Nike today is launching the Fe/Nom bra, the first apparel product to use Flyknit technology, which until now has been reserved for footwear.
“We’re going to apply the benefits across Nike apparel,” said Nicole Rendone, senior bra innovation designer at Nike. “We’ll continue to expand bras and all apparel, including leggings and socks. Flyknit could be used in anything. We think it’s huge. This is only the beginning.”
The new bra offers flexibility, breathability and conforms to the body in the same way that Flyknit conforms exactly to the shape of a foot.
“This changes everything for us and for women,” said Rendone. Asked why Nike chose a bra for its first Flyknit apparel product, Rendone said, “It’s an essential item. We felt the bra had the ultimate benefit and the largest challenge. We also thought the bra was the most exciting place to start.”
Nike Flyknit, which bowed at the 2012 London Summer Olympics with the Nike Flyknit Racer, is a digitally-engineered knitting process used in lightweight, formfitting and virtually seamless shoe uppers. The technology is used in Nike sport footwear including the Zoom Fearless Flyknit women’s training shoe and Kevin Durant’s signature Nike KD10.
For the new bra, engineers and designers logged more than 600 hours of biometric testing on women in a variety of shapes and sizes and created atlas maps, which involve digital body scans to find areas of high heat, sweat, cooling and movement.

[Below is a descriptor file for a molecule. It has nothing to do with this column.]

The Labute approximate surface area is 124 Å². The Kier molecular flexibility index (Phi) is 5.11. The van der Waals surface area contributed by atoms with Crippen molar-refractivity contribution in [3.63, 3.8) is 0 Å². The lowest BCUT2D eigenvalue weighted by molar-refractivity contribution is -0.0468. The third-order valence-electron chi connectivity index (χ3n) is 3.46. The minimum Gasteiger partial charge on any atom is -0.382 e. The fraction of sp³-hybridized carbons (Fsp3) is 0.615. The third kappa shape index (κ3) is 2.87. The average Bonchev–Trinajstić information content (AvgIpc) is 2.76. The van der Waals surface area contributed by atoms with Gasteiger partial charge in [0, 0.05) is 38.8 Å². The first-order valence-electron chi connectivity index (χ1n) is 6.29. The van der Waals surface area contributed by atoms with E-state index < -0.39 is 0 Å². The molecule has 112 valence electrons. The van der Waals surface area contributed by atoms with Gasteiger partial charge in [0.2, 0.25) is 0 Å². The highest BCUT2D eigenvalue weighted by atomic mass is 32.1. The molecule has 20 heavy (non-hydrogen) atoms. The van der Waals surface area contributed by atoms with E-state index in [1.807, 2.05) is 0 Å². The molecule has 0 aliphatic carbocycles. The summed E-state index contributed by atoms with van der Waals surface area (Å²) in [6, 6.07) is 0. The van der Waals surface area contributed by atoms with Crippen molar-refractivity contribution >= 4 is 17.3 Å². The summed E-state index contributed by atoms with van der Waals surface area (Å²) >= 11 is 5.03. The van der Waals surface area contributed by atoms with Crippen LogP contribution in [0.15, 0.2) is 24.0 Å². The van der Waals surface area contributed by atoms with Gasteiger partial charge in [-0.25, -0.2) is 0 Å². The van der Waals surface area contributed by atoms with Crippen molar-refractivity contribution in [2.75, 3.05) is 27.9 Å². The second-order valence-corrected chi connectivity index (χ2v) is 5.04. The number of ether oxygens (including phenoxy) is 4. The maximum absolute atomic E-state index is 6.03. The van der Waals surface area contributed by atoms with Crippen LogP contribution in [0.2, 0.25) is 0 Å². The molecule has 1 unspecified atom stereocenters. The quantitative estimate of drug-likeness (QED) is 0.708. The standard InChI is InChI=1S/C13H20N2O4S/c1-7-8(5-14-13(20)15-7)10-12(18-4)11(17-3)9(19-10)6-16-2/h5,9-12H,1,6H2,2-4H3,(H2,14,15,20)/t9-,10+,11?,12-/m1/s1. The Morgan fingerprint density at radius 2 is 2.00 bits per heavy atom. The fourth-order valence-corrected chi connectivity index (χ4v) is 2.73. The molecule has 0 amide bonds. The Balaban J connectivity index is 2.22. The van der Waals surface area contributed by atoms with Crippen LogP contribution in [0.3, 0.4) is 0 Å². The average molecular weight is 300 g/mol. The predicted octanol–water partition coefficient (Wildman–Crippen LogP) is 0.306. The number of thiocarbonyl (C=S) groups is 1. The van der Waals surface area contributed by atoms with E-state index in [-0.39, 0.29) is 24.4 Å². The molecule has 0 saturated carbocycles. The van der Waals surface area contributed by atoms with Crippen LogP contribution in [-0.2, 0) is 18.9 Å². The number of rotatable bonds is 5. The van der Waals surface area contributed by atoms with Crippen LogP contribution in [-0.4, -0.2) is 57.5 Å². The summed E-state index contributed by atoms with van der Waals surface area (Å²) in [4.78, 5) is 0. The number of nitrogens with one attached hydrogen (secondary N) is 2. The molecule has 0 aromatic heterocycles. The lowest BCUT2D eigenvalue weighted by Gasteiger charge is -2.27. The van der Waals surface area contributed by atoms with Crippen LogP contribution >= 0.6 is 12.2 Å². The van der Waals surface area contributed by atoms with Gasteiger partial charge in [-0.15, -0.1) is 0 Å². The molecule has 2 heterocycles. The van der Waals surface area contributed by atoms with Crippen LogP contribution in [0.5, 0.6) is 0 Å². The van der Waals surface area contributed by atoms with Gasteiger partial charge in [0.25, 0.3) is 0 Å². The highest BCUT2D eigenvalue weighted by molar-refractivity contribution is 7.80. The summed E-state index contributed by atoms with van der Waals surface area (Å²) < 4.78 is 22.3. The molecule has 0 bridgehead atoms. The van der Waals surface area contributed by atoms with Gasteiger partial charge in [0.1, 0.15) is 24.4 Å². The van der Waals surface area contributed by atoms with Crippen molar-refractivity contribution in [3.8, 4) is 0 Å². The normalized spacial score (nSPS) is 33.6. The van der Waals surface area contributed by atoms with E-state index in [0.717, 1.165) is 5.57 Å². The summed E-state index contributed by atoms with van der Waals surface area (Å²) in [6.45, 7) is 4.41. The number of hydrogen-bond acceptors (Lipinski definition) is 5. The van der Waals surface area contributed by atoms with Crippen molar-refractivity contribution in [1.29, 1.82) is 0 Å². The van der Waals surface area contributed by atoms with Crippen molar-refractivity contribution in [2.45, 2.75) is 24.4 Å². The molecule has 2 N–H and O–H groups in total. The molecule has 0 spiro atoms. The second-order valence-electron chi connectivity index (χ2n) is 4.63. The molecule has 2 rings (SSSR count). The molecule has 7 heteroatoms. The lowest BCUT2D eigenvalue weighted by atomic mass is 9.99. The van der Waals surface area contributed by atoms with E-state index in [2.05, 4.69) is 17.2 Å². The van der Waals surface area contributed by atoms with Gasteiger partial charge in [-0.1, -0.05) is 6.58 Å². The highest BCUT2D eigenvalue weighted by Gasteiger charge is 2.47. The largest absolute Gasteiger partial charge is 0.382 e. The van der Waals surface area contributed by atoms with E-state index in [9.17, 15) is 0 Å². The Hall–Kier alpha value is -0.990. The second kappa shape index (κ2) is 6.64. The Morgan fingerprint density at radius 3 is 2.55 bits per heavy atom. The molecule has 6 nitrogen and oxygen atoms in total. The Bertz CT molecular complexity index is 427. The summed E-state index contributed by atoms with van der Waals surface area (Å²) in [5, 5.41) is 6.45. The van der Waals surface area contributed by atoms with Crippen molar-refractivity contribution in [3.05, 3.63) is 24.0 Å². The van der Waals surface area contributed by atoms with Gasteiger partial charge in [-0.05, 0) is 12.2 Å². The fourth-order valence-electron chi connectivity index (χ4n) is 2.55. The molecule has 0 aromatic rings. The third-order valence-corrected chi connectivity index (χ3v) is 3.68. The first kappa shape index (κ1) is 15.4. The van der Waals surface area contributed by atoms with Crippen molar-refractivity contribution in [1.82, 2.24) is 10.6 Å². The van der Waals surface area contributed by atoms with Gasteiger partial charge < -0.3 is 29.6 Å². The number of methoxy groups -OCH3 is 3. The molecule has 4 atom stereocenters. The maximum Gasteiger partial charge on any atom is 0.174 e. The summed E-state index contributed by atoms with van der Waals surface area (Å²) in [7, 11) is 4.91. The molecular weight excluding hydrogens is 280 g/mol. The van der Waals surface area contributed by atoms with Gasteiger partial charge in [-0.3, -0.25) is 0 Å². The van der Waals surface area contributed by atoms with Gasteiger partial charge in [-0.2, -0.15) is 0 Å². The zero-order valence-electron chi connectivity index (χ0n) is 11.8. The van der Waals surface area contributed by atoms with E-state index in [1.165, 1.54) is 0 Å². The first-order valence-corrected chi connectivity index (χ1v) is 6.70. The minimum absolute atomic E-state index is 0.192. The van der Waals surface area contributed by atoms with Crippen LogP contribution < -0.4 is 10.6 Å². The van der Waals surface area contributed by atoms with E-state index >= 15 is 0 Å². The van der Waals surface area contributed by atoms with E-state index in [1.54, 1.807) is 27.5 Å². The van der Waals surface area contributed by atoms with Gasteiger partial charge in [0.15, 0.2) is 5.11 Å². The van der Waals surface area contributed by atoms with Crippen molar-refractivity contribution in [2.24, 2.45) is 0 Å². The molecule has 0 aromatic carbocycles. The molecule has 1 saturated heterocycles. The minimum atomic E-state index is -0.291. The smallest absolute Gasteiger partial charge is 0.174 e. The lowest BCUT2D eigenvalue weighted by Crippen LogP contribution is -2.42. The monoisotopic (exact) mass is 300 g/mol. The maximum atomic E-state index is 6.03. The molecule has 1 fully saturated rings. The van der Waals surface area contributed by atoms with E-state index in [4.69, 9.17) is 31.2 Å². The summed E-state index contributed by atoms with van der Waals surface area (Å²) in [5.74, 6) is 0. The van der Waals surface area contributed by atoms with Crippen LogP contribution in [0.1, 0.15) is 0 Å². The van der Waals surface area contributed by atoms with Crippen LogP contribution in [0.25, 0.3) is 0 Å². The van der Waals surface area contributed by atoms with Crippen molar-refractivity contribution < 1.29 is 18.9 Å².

The Nike team was able to significantly reduce the materials and seams in the Fe/Nom bra. “We looked at high support bras and all the elements,” Rendone said. “Other high-support Nike bras can have up to 41 pieces and 22 seams. The Fe/Nom Flyknit bra has two panels and a binding and is 30 percent lighter than any other bra in Nike’s line.”
Flyknit enabled Nike to put components such as encapsulation and compression in a single knit panel. Using different knit structures and densities, designers were able to supply control and support without the use of components such as wires, pads, stabilizers and elastics.
“If you think of the components, they’re the major points of irritation,” Rendone said. “Bonded-on components and elastic bands are common sources of irritation. Our bands are really thin.”
Constructed with an ultra-soft nylon-spandex yarn that conforms to the body, the Fe/Nom uses two single-layer panels that are assembled for a seamless feel.
Rendone pointed out that Flyknit is environmentally friendly. “Knitting is very sustainable and produces minimal waste,” she said. “When you knit, it’s not like you’re cutting away fabric and throwing pieces away.”
The $80 Nike Fe/Nom Flyknit bra is being sold exclusively for 48 hours on the Nike+ app. After that it will be available on nike.com. The bra in October will launch worldwide and eventually roll out to stores.
Rendone explained that the bra, which comes in sizes XS to XL, is available in only one colorway for now. “We didn’t want to wait for other colors to put this on the market,” she said. “Future styles and colors will be coming and are in the works already.”
The designer is her own testimonial. “I ran six miles in the bra and I’ve worn it as a top,” she said. “You feel like you’re wearing nothing. It’s a bra you’ll want to wear all day long.”